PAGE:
Common on many plants and easily recognized, powdery mildew is a fungal disease found throughout the United States. It is caused by a variety of closely related fungal species, each with a limited host range. (The fungi attacking your roses are unlikely to spread to your lilacs). Low soil moisture combined with high humidity levels at the plant surface favors this disease.
Symptoms usually appear later in the growing season on outdoor plants. Powdery mildew starts on young leaves as raised blister-like areas that cause leaves to curl, exposing the lower leaf surface. Infected leaves become covered with a white to gray powdery growth, usually on the upper surface; unopened flower buds may be white with mildew and may never open. Leaves of severely infected plants turn brown and drop. The disease prefers young, succulent growth; mature leaves are usually not affected.
Fungal spores overwinter inside leaf buds and other plant debris. Wind, water and insects transmit the spores to other nearby plants. Zucchini, beans, cucumbers, squash, pumpkins, tomatoes, peppers, roses and zinnia are especially susceptible.
- Plant resistant cultivars in sunny locations whenever possible.
- Prune or stake plants to improve air circulation. Make sure to disinfect your pruning tools (one part bleach to 4 parts water) after each cut.
- Remove diseased foliage from the plant and clean up fallen debris on the ground.
- Use a thick layer of mulch or organic compost to cover the soil after you have raked and cleaned it well. Mulch will prevent the disease spores from splashing back up onto the leaves.
- Milk sprays, made with 40% milk and 60% water, are an effective home remedy for use on a wide range of plants. For best results, spray plant leaves as a preventative measure every 10-14 days.
- Wash foliage occasionally to disrupt the daily spore-releasing cycle. Neem oil and PM Wash, used on a 7 day schedule, will prevent fungal attack on plants grown indoors.
- Water in the morning, so plants have a chance to dry during the day. Drip irrigation and soaker hoses will help keep the foliage dry.
- Use a slow-release, organic fertilizer on crops and avoid excess nitrogen. Soft, leafy, new growth is most susceptible.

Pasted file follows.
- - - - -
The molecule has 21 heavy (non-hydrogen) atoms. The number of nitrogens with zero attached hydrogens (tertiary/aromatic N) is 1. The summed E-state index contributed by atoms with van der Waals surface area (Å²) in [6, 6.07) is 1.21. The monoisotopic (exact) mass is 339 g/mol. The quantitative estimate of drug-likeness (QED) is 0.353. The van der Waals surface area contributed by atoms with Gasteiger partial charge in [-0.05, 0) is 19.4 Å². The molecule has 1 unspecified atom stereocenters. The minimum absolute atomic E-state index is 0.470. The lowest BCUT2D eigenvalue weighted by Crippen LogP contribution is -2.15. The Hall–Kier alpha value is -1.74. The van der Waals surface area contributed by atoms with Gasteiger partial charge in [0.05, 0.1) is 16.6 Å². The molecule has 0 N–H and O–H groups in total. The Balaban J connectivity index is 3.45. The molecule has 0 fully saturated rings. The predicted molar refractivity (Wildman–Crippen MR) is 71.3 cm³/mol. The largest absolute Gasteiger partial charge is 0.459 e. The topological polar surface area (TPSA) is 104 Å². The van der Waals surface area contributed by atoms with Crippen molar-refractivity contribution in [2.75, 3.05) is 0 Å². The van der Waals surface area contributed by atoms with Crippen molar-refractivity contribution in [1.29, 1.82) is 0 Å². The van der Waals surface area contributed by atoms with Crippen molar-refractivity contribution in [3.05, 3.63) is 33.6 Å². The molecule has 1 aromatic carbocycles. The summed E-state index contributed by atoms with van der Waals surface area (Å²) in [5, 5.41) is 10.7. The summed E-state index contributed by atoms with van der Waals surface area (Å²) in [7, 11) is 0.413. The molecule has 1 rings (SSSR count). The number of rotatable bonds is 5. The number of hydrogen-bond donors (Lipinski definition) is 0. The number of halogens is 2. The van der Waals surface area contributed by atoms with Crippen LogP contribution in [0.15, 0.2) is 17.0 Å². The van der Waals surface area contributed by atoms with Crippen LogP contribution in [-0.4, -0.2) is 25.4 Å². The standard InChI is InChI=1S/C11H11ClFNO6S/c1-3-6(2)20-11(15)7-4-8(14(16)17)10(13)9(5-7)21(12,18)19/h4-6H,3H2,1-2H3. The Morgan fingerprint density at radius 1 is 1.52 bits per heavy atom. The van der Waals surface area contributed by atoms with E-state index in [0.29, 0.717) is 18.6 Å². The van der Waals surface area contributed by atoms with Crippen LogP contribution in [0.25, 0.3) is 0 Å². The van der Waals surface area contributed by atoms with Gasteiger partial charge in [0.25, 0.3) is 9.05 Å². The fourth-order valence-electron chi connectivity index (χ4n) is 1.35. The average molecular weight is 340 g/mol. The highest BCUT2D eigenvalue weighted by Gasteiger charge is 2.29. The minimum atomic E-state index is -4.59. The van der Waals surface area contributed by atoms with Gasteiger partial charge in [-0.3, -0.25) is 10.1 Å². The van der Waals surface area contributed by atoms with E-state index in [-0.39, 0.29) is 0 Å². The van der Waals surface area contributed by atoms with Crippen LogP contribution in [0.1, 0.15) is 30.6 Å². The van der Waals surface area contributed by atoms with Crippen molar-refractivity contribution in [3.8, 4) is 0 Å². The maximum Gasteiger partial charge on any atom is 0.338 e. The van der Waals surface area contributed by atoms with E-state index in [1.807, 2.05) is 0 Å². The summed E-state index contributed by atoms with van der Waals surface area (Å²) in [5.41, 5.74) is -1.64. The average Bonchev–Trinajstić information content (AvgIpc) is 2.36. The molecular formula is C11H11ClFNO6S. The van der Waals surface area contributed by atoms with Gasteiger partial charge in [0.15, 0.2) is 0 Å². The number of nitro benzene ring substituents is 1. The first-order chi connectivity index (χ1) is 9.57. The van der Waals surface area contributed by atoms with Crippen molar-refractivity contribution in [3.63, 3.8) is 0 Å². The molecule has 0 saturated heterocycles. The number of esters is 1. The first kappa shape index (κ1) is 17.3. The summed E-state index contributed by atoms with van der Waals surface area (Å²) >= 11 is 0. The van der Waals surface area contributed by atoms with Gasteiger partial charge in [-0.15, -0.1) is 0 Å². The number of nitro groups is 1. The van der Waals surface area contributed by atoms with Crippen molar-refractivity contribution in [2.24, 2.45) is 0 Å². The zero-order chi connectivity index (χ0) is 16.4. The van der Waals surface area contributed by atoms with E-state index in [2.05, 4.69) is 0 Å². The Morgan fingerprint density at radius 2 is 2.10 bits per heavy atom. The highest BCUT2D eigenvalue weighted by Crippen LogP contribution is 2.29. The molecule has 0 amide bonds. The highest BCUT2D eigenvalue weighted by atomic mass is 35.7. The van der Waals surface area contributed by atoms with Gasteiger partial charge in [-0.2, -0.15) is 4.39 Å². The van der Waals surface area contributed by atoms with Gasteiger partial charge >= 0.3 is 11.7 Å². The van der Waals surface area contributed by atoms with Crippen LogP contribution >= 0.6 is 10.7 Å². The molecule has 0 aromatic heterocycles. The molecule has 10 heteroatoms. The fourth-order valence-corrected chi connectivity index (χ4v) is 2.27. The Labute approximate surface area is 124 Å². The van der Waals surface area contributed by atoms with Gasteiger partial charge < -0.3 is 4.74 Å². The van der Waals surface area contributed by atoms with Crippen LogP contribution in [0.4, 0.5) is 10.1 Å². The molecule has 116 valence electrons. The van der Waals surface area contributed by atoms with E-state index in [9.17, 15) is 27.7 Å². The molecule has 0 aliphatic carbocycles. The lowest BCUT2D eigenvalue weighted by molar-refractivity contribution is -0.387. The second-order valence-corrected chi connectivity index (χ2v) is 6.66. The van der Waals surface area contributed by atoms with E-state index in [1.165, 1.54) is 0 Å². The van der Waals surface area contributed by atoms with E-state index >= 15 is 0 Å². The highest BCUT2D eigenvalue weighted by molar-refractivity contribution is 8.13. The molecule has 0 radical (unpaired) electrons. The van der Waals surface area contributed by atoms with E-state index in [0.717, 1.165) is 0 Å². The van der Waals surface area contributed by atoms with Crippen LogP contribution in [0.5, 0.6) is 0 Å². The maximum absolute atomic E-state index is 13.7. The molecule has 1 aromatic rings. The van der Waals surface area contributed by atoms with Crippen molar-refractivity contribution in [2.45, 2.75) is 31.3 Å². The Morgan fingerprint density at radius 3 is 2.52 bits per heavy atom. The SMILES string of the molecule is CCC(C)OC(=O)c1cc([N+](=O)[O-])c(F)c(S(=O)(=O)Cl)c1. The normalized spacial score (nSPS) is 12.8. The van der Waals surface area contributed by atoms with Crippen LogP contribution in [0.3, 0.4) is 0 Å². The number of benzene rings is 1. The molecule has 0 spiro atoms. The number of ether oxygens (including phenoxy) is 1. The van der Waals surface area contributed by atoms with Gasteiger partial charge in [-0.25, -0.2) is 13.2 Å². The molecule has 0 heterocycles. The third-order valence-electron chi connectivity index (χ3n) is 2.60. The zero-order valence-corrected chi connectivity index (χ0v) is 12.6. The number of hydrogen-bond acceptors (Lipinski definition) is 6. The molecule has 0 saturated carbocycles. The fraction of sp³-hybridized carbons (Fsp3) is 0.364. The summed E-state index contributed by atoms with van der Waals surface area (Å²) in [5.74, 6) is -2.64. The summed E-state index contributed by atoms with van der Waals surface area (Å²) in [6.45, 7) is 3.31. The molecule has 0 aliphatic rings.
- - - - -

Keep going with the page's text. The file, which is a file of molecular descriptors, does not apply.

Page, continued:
- Destroy all plant debris after harvest (see Fall Garden Cleanup). Do NOT compost.
If disease symptoms are observed, treat plants with one of the following approved organic fungicides:
- Apply sulfur or copper-based fungicides to prevent infection of susceptible plants. For best results, apply early or at first sign of disease. Spray all plant parts thoroughly and repeat at 7-10 day intervals up to the day of harvest.
- Green Cure Fungicide contains a patented formula of potassium bicarbonate — commonly used in food products — that kills many plant diseases on contact and provides up to 2 weeks of residual protection. At first sign of disease, mix 1-2 Tbsp/ gallon of water and apply to all exposed surfaces of the plant. Monterey® BI-CARB is a similar product containing micro-encapsulated potassium bicarbonate as the active ingredient. Mix 4 tsps in 2 gallons of water to thoroughly cover foliage.
- Effectively treat fungal diseases with SERENADE Garden. This broad spectrum bio-fungicide uses a patented strain of Bacillus subtilis that is approved for organic gardening. Best of all, it’s safe to use — you can treat and pick crops the same day!
- SNS 244 and Zero Tolerance Herbal Fungicide are made from 100% pure, food-grade ingredients that work fast to kill existing plant diseases and prevent new fungal problems from starting.
- Indoor growers may want to consider using a Sulfur Burner/ Vaporizer which turns sulfur prills into a fine dust and changes the pH of leaf surfaces. Fungal spores and mold can’t get established on this plant coating. As an added benefit, studies have shown that this dust will eliminate spider mites.